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Americans with more education live longer, healthier lives than those with fewer years of schooling. Just as education level can affect health, health status can affect education, and conditions throughout a person's life can affect both education and health.


The amount of education a person has is often called "educational attainment" in academic literature. Just as education and educational attainment can effect health outcomes, a person's health can affect the amount of education that he or she is able to attain. For instance, health-related factors such as hunger, physical and emotional abuse, and chronic illness can lead to poor school performance.

In epidemiology, educational attainment is considered a "social determinant" of health. The World Health Organization (WHO) defines social determinants of health as "the conditions in which people are born, grow, live, work and age. These circumstances are shaped by the distribution of money, power and resources at global, national, and local levels." Education, and how much education a person is able to attain, is widely recognized as one of these conditions.

Why It's Important

A large body of research has examined the relationships between the amount of education a person has and health outcomes. Low educational attainment has been identified as a problem in the U.S. The Robert Wood Johnson Foundation reports that "The United States is the only industrialized nation where young people currently are less likely than members of their parents' generation to be high-school graduates." According to the 2013 American Community Survey 5 year estimates, from 2009 to 2013 14% of Americans over the age of 25 reported not having a high-school diploma or equivalent certificate.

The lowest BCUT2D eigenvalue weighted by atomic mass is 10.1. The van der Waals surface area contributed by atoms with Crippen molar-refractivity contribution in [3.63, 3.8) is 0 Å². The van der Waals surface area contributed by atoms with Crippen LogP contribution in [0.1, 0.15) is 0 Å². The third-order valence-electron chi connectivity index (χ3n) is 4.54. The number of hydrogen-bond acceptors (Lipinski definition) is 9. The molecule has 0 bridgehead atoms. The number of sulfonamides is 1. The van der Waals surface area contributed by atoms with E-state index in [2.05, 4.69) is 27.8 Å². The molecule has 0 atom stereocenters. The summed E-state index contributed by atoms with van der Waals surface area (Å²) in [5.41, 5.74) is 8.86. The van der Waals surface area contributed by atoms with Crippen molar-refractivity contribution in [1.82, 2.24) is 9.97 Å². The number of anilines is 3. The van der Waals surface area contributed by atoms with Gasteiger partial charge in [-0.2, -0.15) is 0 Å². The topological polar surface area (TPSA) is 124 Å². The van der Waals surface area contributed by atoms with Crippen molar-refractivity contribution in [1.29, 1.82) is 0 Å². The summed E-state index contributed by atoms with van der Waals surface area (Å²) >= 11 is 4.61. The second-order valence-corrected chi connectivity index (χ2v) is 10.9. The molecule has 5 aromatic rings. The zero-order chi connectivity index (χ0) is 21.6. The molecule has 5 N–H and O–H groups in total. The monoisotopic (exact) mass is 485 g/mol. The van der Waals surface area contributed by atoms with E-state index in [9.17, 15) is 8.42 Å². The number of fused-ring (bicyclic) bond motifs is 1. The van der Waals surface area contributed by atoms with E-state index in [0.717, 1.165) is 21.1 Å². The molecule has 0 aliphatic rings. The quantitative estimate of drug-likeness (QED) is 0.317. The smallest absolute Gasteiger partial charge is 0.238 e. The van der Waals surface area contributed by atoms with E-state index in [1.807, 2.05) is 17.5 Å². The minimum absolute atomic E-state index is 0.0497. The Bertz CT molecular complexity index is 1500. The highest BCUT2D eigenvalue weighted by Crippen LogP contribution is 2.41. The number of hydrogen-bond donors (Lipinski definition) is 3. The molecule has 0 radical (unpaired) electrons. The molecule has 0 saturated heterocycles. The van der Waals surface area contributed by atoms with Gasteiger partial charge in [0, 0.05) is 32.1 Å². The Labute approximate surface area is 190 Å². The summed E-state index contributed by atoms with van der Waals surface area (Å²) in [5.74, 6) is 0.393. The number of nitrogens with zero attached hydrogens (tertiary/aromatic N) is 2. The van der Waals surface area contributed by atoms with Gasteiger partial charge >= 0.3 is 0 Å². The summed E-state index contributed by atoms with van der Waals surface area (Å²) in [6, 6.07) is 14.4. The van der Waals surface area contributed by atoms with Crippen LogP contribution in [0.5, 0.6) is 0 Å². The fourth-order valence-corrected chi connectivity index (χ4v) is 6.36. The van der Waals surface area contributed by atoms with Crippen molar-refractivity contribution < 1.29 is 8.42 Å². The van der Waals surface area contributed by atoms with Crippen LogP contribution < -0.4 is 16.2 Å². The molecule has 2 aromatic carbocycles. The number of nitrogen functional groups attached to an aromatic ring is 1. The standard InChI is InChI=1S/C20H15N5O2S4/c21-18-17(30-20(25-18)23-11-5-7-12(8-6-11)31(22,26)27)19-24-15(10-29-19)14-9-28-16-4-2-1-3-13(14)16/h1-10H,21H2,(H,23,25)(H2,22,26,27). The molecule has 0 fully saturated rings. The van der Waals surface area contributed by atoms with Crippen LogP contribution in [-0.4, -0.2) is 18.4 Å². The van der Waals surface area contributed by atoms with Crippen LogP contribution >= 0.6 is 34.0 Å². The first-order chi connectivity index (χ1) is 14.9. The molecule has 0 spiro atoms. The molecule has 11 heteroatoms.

Like many other factors that are operationalized within the group of "social determinants of health" a "social gradient" is often seen when health outcomes are stratified by social determinants of health, such as education. According to the CDC, the term "social gradient in health" refers to the stepwise fashion health outcomes improve as socio-economic position improves.

What Is Known

While individual outcomes are dependent on a many different individual factors, ecological public health research has shown several ways that educational attainment impacts health outcomes at a population level. When looking at the entire U.S. population researchers found that:
  • For both men and women, a social gradient can be observed when life expectancy is stratified by levels of educational attainment. Data from the National Longitudinal Mortality Study found that, on average, college graduates of both sexes could expect to live 5 years longer than persons who had not graduated high school.
  • For all racial and ethnic groups, less education is linked to worse health. A review of data from the Behavior Risk Factor Surveillance System, (BRFSS) shows that groups with lower educational attainment are more likely to rate their health as less than good than groups with higher educational attainment.